When the priests demanded that she step aside and allow her brother Thutmose II to rule as pharaoh, Hatshepsut tried to discredit her half brother by announcing that Thutmose II was the son of Mutnefert, a concubine, and therefore royal blood was only passed through to her.  She knew that all black African societies, including Egypt, were matrilineal, which means that inheritance, including the power of the throne, was passed through the female line.  Hatshepsut could easily trace her female ancestry to her jet-black Ethiopian grandmother, Nefertari-Aahmes, but faced with the alternatives of possible civil war or compromise, she agreed to marry Thutmose II.  By all accounts, however, Thutmose II was an overweight, sickly, weakling and allowed Hatshepsut to run the affairs of the monarchy unopposed during their 13 years of marriage (1492-1479 BC).  Upon the death of Thutmose II, Hatshepsut startled the nation by boldly announcing that she was a man.  She donned a fake beard, male clothes, and changed her name from Hatshepsitu to Hatshepsut, its male equivalent.  This would be similar to changing one’s female name from Demetria to the male version of Demetrius.  Hatshepsut crushed all further opposition by also announcing that she was not the daughter of Thutmose I, but the virgin birth son of God Amen and her mother Ahmose.  She declared that the great God Amen appeared to her mother “in a flood of light and perfume” and by “Immaculate Conception” this union produced a baby boy.  For those in doubt, she had the entire bedroom scene painted on the walls of her temple in intimate detail.  Thereafter, her sculptured portraits depicted her with a beard and male features.  She also demanded that her title be changed to “King/Pharaoh of the North and South; the Horus of Gold; Conqueror of All Lands; the Mighty One.”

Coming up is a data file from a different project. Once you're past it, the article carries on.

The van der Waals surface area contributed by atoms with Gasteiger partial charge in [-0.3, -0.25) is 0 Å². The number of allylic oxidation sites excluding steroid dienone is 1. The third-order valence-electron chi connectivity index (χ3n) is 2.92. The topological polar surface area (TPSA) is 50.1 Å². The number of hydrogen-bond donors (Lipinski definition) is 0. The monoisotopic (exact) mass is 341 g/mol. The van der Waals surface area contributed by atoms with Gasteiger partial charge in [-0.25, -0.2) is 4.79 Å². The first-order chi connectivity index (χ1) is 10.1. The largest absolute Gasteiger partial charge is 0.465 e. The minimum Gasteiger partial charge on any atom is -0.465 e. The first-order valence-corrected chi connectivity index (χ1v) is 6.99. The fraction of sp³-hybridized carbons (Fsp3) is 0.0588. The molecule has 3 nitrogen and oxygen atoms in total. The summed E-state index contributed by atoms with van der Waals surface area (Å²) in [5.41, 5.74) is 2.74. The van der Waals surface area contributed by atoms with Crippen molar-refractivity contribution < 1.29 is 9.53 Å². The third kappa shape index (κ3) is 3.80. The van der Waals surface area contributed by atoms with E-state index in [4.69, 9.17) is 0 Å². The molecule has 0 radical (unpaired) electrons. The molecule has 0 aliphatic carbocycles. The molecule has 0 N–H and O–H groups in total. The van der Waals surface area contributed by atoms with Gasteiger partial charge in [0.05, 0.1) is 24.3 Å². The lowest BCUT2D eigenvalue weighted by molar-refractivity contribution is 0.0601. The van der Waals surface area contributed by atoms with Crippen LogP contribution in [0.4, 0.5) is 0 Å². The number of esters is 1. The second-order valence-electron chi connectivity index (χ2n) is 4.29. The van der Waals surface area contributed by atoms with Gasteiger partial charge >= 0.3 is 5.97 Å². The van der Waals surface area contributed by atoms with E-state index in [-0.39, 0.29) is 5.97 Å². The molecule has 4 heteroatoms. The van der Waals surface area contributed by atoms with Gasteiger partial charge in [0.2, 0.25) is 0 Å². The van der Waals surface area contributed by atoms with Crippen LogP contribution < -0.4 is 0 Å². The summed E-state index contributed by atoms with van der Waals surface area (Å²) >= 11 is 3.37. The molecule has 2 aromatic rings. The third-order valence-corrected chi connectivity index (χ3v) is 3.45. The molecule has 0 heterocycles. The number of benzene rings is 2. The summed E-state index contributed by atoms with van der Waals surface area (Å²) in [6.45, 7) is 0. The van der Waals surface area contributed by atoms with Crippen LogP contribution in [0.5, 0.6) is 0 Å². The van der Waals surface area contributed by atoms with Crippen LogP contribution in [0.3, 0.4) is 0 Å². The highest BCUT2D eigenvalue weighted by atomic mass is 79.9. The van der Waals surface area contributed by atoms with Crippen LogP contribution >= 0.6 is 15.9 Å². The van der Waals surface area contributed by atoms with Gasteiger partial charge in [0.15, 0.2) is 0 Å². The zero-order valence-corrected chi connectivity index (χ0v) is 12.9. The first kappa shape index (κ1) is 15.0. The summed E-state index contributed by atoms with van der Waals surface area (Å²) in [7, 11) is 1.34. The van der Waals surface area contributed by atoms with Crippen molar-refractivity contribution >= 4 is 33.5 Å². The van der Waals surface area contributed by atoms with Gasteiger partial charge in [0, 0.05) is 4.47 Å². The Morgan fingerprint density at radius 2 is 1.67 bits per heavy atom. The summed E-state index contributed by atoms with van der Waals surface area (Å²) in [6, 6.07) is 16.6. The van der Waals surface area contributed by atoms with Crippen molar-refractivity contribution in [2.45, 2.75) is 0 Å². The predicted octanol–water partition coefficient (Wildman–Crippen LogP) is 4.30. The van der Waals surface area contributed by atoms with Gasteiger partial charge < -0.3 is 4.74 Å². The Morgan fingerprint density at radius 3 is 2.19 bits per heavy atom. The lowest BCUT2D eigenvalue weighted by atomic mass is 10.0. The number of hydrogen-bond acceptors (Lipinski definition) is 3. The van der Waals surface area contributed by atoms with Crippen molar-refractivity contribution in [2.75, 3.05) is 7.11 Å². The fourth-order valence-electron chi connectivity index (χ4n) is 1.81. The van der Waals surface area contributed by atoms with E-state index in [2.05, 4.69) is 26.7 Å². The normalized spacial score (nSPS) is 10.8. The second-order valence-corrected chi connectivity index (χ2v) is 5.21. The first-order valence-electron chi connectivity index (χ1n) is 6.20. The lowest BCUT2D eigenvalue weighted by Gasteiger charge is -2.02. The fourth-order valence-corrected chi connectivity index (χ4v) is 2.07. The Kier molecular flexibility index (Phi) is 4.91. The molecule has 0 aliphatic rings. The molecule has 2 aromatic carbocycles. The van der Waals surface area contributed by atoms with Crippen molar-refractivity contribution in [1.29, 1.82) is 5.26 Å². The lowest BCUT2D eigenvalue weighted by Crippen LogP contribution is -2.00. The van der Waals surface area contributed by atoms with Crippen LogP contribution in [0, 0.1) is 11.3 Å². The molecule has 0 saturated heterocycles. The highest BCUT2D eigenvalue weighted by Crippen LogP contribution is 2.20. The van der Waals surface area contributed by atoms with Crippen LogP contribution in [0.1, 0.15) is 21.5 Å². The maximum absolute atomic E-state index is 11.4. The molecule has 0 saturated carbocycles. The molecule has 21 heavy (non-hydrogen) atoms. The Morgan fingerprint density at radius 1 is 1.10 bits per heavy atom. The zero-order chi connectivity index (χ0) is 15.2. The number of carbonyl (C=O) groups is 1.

These changes must have come as quite a shock to the priests who had witnessed her giving birth to two daughters, Nefrure and Merytra-Hatshepset, while married to Thutmose II.  Several priests also joked that the one title she could not add was “Mighty Bull of Maat” which implies male fertility.

Hatshepsut became firmly established as King/Pharaoh for the next 21 years (1479-1458 BC), and her popularity increased tremendously as did the prosperity of Egypt.  She was such a shrewd administrator, sending ambassadors to all her conquered lands, that gold tributes became so plentiful they no longer were weighed but measured in bushel baskets.  J.A. Rogers wrote: “She began to publicize herself in the most sensational manner of that time, that is, by the building of temples, pyramids, and obelisks, the size and grandeur of which had never been seen before and regarded by the popular mind as a gauge of the ruler’s power.”

To further demonstrate her triumph over the priests of Amen, Hatshepsut commissioned her black architect boyfriend, Senmut, to build a structure that would overshadow the colossal temple of Amen-Ra (Karnak), which was the stronghold of her opponents.  Under Senmet’s genius was created a magnificent temple, called Deir el Bahari, out of the sheer rock cliff that looks down on the temple of Amen-Ra. 

It sits high in the cliffs with a frontage of 800 feet and a series of courtyards and colonnades decorated with reliefs, shrines, inscriptions, innumerable statues, wonderful terraces, and paradisiacal gardens.  Deir el Bahari is still considered one of the world’s most remarkable architectural specimens and the embodiment of Senmut’s multi-faceted genius.  Hatshepsut lined the walkway to her temple with sandstone sphinxes of herself.  Sphinx monuments were previously reserved only for the male as “Loving Horus”.

As a final blow to her detractors, Hatshepsut ordered the creation of two of the largest most beautiful rose granite obelisks the world had ever seen and presented them as gifts to the temple of Amen-Ra.  Hatshepsut astutely ordered the obelisks taller than the temple so that the roof had to be removed to accommodate her gifts, despite the fact that this temple was one of the most colossal structures made by man.  Hatshepsut made the obelisks even more conspicuous and overshadowing of the temple by encasing their tops with a precious gold-silver mixture.  This made the obelisks so brilliant in sunlight that whenever a visitor looked out on the city, the most dazzling sight was no longer the temple of Amen-Ra but her obelisks.